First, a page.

At the age of 12 I took part in a school debate about whether the monarchy should be abolished. I was arguing that it should and spent hours crafting my argument and reading it out in front of the mirror.
The preparation didn’t help and it was a resounding loss for both me and the republican cause. I can’t remember the exact crushing weight of the landslide, but practically no one cast their ballot in my favour, apart from a few pity votes from the odd nice teacher.
It was a tough crowd. The Royals were riding the crest of a wave at this point in the 1980s and not many 12-year-olds in affluent north London were weird enough to have strong views on abolition.
My views haven’t changed and so on Monday, when everyone else is paying their last respects to the Queen, I’ll be doing what I always do on major royal events: work. I may glance up at the TV, but I can’t watch for too long otherwise my allergic reaction to national deference to the feudal system will kick in and I’ll collapse on the floor. Keep an eye on the obits section on Tuesday.
In many ways, I’m sad not to be able to join in as I always feel separated from my friends – and indeed the nation – on these “momentous” occasions. You could say I’m having republican FOMO. I would love to watch the funeral with pals and have the day off work, but I just can’t bring myself to do it. Similarly, I didn’t attend a single street party or sink a single celebratory G&T over the jubilee weekend. I couldn’t talk about how in love Kate and William were when they got married (nausea, you know).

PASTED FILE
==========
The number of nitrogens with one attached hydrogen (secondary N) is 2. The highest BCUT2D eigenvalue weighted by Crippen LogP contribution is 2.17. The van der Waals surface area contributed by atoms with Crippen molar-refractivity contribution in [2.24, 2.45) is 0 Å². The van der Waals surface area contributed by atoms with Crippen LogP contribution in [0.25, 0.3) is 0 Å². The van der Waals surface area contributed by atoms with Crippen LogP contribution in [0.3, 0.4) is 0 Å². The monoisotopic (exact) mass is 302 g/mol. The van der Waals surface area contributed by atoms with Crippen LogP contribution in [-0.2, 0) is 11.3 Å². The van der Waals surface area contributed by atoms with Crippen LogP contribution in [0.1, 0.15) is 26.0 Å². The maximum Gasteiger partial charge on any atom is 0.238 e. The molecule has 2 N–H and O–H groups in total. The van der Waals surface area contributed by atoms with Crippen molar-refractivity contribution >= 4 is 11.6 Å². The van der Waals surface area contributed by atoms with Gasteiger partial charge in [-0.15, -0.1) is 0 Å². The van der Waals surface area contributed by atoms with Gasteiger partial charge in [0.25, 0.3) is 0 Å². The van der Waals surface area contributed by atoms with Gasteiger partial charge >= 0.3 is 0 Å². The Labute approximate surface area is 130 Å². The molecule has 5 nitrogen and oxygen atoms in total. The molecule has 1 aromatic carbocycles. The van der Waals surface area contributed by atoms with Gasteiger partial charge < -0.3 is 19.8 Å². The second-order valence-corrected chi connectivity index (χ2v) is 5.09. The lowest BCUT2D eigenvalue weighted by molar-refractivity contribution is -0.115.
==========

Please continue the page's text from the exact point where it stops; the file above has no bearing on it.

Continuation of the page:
I just had to carry on doing my normal everyday thing while everyone else had a lovely time. It’s the kind of stoic dedication to a cause that Britons seem to approve of. It’s almost royalist, in a way.
The thing about my republicanism is it’s never been personal. I don’t dislike the Royal Family themselves, it’s the whole system I object to. If we had to have a person in the role of monarch – and you’re not allowed to hold an interview process to see who is most qualified, or indeed vote for them – then we could have done a lot worse than the late Queen, or even the current King.
I’m also not a pure republican in that I love the gossip. I can’t help but somehow get involved in the story of the Royal Family, like I’m caught in a whirlpool of scandal and tittle-tattle. Sometimes I pretend that I don’t care that the Queen has died, but it’s not an honest answer, as I do. I think the majority of the UK are very weird and illogical when it comes to their royalism, but at the same time, I can’t help but get wrapped up in at all.
So I can’t be detached and yet I can’t bring myself to take part. I’m left on the outside again, just as I was when I was 12. Maybe I need to sharpen up my arguments. Perhaps I’ll take it down to the queues snaking round London and give the public the vote this time.